Tuesday, December 14, 2010

Wine Comparisons: Building Unrealistic Expectations or Making Unfamiliar, Familiar

Brad Post:

Not long ago I received a phone call from a public radio news reporter who was in the process of writing a story about an up-and-coming new red wine grape cultivar (Marquette) gaining in popularity.  Echoing an earlier comment, he referred to this relatively new wine grape as the “Cabernet Sauvignon of the Midwest” which struck me as a bit of an exaggeration, to say the least.

Great hype for a new wine grape but is it a realistic comparison?

As new wine regions continue to build it is important for us to pause to consider the consequences of short-term marketing gains over long-term brand success.  For this example, is it in the best long-term interest of a wine region to compare Marquette to Cabernet Sauvignon?  More to the point, is it a realistic comparison?  And if so, in what ways are Marquette and Cabernet Sauvignon similar?

Hyperbole aside, is the comparison constructive to building a new wine region?  Granted many wine consumers are probably familiar with Cabernet and it may be a way to bring them in to our wineries as a way of making our local wines seem more familiar.  But what about knowledgeable wine fans – they will immediately notice that our Marquette is not very much like Cabernet Sauvignon and may get turned-off in the process.

Frankly, a more apt comparison, if a comparison is warranted may be with the bracing, young wines of Italy.  Food friendly, acidic, and delicious!

Mental Short-Cuts
In our haste to build a new wine culture it is tempting to compare the unfamiliar to the familiar.  I’m guilty of that myself.  In a busy tasting room with many bellies to the bar, I’ve relied on mental short cuts to help my customers relate to our unfamiliar wines.  “If you like Muscato, you’ll like this one…If you like Pinot Grigio, you’ll like that one…and if you like Cabernet you’ll like this one”.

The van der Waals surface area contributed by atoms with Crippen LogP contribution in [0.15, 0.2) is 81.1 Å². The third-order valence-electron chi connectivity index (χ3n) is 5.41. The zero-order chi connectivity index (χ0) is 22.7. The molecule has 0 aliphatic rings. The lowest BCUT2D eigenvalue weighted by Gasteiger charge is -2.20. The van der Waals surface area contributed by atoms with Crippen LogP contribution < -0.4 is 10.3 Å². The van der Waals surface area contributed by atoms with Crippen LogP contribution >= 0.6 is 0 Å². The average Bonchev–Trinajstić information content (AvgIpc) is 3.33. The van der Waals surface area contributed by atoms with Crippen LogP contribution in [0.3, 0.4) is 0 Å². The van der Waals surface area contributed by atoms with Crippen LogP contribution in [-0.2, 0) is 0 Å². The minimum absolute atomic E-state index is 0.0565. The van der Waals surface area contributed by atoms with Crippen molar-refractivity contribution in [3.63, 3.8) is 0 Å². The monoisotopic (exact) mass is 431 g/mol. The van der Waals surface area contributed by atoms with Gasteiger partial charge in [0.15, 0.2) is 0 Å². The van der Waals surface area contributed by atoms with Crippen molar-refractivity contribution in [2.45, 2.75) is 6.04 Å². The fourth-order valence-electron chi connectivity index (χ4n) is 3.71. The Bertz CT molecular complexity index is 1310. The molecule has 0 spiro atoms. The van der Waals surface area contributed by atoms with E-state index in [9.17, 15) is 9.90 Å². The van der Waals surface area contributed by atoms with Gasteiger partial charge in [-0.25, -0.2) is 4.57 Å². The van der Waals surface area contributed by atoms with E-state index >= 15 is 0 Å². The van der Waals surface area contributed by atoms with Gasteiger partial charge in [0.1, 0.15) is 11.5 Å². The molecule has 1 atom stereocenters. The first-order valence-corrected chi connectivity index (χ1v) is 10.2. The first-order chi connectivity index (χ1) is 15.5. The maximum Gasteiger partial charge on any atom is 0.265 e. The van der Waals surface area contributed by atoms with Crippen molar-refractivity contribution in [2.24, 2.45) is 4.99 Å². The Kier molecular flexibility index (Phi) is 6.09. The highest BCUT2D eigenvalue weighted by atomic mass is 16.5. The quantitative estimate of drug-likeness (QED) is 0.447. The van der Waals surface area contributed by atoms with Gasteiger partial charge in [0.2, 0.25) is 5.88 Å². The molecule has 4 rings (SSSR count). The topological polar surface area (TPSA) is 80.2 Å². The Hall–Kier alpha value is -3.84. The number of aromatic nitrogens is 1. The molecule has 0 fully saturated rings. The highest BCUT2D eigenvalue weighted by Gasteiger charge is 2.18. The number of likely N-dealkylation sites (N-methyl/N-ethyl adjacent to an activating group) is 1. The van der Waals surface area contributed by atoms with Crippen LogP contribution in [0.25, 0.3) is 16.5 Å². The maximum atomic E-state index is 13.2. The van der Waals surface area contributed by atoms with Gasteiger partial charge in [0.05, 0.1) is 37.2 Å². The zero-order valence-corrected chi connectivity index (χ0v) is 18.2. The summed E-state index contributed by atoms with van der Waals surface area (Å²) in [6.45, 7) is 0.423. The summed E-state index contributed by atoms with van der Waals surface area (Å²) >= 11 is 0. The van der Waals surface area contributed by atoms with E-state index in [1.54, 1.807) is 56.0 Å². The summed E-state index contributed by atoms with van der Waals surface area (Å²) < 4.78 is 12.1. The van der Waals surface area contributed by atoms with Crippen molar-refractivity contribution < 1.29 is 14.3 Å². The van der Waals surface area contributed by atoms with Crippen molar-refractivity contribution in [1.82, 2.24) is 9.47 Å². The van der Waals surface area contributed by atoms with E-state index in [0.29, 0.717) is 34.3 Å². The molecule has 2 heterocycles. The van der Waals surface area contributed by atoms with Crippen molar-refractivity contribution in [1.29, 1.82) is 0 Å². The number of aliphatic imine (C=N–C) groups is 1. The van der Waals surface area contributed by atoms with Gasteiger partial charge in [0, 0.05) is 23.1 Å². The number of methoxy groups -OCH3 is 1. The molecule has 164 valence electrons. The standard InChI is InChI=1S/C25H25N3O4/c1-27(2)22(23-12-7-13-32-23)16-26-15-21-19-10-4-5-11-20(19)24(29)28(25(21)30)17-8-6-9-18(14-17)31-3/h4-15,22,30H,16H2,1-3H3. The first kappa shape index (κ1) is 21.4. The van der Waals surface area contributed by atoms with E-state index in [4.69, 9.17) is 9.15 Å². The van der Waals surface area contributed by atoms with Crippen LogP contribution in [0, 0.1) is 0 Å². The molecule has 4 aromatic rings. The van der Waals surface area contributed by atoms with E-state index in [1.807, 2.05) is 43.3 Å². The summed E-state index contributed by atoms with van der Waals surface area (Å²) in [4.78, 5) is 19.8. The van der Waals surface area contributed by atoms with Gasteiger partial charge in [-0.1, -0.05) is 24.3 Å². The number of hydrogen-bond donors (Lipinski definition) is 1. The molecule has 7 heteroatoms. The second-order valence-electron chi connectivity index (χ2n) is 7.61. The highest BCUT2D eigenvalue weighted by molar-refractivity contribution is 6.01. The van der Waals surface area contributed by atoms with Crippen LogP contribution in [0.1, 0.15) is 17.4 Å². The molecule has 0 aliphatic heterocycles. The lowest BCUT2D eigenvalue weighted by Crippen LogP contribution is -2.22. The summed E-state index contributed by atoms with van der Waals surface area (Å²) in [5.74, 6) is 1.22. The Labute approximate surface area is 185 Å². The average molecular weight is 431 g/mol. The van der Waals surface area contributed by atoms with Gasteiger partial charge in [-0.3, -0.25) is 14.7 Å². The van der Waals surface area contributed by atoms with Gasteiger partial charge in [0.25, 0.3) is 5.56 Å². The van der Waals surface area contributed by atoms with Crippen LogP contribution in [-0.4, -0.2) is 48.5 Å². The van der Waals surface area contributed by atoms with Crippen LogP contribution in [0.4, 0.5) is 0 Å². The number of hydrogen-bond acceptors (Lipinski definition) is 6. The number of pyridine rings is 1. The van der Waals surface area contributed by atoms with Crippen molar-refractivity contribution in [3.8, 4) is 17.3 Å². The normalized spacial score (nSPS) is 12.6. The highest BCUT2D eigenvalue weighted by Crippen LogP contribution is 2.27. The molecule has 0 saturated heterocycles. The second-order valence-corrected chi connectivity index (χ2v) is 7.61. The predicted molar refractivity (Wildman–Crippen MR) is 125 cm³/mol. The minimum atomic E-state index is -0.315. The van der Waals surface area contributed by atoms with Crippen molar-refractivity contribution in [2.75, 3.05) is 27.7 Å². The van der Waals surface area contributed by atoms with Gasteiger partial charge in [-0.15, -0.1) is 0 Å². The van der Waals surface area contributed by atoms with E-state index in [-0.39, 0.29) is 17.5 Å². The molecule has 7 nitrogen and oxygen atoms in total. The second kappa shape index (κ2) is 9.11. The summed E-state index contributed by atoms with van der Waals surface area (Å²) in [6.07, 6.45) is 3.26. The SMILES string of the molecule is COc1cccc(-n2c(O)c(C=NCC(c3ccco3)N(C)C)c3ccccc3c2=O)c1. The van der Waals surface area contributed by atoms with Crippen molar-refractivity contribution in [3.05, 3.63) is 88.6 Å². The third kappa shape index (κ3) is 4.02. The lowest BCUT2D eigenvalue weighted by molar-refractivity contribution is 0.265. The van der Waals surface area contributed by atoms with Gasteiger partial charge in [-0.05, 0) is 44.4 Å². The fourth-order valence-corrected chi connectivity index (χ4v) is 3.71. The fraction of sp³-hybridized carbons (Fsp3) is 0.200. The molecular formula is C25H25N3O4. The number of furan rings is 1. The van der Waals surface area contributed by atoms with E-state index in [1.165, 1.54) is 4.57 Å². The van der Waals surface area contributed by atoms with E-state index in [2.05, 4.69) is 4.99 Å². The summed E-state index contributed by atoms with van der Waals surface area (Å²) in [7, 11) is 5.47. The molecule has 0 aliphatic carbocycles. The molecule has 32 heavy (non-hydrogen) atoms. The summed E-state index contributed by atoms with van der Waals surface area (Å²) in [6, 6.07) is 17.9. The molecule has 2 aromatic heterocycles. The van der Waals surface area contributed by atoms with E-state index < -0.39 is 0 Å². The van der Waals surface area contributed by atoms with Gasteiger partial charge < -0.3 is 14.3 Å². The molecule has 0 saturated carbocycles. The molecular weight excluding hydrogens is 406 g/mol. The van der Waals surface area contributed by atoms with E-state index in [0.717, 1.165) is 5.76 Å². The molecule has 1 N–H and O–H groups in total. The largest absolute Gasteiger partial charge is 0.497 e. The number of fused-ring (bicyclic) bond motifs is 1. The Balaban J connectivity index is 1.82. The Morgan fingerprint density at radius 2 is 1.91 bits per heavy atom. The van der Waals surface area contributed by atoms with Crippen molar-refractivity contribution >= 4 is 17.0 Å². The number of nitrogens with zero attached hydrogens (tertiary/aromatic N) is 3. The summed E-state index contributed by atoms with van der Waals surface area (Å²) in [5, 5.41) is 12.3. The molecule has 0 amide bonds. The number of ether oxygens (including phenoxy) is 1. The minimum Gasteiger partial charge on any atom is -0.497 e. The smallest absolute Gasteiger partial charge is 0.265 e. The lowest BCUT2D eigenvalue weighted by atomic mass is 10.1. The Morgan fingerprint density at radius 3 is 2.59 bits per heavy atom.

The ‘This is Like That’ approach to wine tasting is efficient, in terms of expediency, but does it help us build brand identity for wine grapes like LaCrescent, Norton, or Seyval if we keep comparing them to other, traditional vinifera?

Perhaps we have yet to fully develop the language to describe our wines; common sensory descriptors that allow us to share with our customers our excitement for the wines we make!  This is prime real estate for our wine science, wine service programs and state wine industry associations.

Growing Pains
The problem with building high expectations comes with fulfillment.  In other words, if we fall short in our delivery, then the disappointment is felt more potently than if we managed expectations more modestly. That’s not to say that our wines are not great – they are!  It is a matter of properly framing and shaping expectations so our customers understand our wines are distinct and to help them appreciate the uniqueness.

Not lost on me is the comparison of the potential prominence of regional wine grapes.  California is awash in Cabernet Sauvignon and maybe, one day, the Midwest landscape will be dotted with Marquette.

The “This is Like That” approach, a heuristic, does provide a short-cut way of introducing our wines to tasting room visitors.  It is particularly helpful during busy periods but probably undercuts the notion of building brand identity.  In the long-term, I’d like to see us move away from the familiar comparisons to a more cultivar/varietal-centric approach of new wine introductions.